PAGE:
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About the Settlement

On April 19, 2023, the Assembly of First Nations (AFN), the Moushoom and Trout class action plaintiffs, reached a revised final settlement agreement, now totaling more than $23 billion. This agreement is intended to compensate those harmed by discriminatory underfunding of the First Nations Child and Family Services program and those impacted by the federal government’s narrow interpretation of Jordan’s Principle.

The Government of Canada has agreed to pay $23.3 billion in compensation to children and their parents (or caregiving grandparents) harmed by discrimination both within the federal government’s on-reserve Child and Family Services Program and in regard to essential public services (including due to its failure to implement Jordan’s Principle). 

Each eligible child may receive $40,000 or more in compensation depending on the number of eligible claimants. Parents or grandparents who were caring for an eligible person at the time of removal may also be entitled to compensation in cases of multiple removed children. Siblings and other family members of a removed child will not be entitled to any payment under the settlement. 

The minimum amount available for eligible individuals depends on when the essential service gap or the denial or delay of an essential service happened, and the severity of impact experienced. In certain circumstances, individuals may also be entitled to additional compensation if the denial or delay of an essential service had a severe impact on them. Any additional payments will depend on the severity of the impact, the number of eligible claimants, and the availability of funds. Children who experienced the highest level of impact (including pain, suffering or harm of the worst kind) from denials, delays or service gaps between December 12, 2007 and November 2, 2017 will be eligible for a minimum of $40,000. 

The caregiving parents or the caregiving grandparents of children who were removed from their homes or denied access to an essential service may also be able to receive compensation. The amount of money a caregiver may be entitled to depends on the Category. 

This Settlement followed compensation orders from the Canadian Human Rights Tribunal (CHRT) in 2019, made as part of a complaint filed by the AFN and the First Nations Child and Family Caring Society in February 2007 under the Canadian Human Rights Act stating that the Government of Canada was discriminating against First Nations children and families by underfunding the First Nations Child and Family Services Program on-reserve and in the Yukon, and by applying a narrow interpretation of Jordan’s Principle. The Settlement is intended to satisfy the compensation awards made by the CHRT.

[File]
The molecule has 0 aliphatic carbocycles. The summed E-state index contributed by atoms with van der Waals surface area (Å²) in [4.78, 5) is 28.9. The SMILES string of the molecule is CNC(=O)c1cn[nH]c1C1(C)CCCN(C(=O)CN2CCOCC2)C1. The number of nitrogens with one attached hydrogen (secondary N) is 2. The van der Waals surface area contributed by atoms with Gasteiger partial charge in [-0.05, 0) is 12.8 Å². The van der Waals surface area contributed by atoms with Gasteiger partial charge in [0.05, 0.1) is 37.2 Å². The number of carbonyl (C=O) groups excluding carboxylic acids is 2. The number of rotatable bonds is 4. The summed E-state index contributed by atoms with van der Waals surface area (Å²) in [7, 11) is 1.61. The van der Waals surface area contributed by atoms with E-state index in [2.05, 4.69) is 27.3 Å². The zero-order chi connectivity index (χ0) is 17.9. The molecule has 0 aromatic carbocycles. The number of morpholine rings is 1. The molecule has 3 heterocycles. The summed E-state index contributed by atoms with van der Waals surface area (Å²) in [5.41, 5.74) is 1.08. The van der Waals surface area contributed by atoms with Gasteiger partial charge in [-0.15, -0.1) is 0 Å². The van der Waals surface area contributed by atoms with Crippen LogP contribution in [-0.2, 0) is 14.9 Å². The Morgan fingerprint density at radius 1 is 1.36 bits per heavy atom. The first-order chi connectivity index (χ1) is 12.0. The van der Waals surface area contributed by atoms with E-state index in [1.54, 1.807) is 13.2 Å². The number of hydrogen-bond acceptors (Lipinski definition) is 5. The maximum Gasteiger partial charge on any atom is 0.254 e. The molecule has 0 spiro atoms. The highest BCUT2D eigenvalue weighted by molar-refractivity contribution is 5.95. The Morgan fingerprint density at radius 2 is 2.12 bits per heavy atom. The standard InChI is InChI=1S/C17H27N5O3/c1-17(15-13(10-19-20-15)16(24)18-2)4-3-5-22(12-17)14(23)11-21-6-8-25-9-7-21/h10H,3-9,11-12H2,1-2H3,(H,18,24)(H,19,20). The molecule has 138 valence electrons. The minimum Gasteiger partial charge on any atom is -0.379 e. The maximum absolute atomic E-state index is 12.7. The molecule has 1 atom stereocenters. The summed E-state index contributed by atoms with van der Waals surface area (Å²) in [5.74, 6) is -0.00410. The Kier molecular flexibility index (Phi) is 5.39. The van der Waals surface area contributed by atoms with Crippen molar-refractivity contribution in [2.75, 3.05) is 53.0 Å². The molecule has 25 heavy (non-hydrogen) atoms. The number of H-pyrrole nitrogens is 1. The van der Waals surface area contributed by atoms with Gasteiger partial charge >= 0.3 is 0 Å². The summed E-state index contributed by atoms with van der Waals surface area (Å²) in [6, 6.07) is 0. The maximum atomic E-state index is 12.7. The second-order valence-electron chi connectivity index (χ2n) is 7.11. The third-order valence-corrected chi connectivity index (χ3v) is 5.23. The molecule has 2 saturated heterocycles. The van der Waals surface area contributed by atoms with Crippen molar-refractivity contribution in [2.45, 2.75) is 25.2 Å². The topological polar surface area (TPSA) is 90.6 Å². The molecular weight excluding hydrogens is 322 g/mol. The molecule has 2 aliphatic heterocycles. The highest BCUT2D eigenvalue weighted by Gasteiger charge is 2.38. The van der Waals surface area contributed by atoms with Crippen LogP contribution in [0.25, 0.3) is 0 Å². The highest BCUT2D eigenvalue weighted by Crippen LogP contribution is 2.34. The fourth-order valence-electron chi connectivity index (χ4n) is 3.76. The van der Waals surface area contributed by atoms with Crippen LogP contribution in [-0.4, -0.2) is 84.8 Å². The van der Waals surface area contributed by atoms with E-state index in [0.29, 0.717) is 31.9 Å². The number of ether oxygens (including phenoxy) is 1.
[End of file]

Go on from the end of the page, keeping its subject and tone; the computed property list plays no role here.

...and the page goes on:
On October 24, 2023, the Federal Court approved the Settlement Agreement. The claims process is not yet open. More information will be available soon. 

This Settlement followed compensation orders from the Canadian Human Rights Tribunal (CHRT) in 2019, made as part of a complaint filed by the AFN and the First Nations Child and Family Caring Society in February 2007 under the Canadian Human Rights Act stating that the Government of Canada was discriminating against First Nations children and families by underfunding the First Nations Child and Family Services Program on-reserve and in the Yukon, and by applying a narrow interpretation of Jordan’s Principle. The Settlement is intended to satisfy the compensation awards made by the CHRT if approved by the Federal Court.

The Assembly of First Nations is a Plaintiff in this Class Action.

The Class Action was brought by the following individuals on behalf of affected First Nations across Canada:  

  • Xavier Moushoom  
  • Jeremy Meawasige  
  • Jonavon Joseph Meawasige  
  • Ashley Dawn Louise Bach  
  • Karen Osachoff  
  • Melissa Walterson  
  • Noah Buffalo-Jackson  
  • Carolyn Buffalo  
  • Dick Eugene Jackson  
  • Zacheus Joseph Trout  

These are your representative plaintiffs. They act as representatives of the entire class.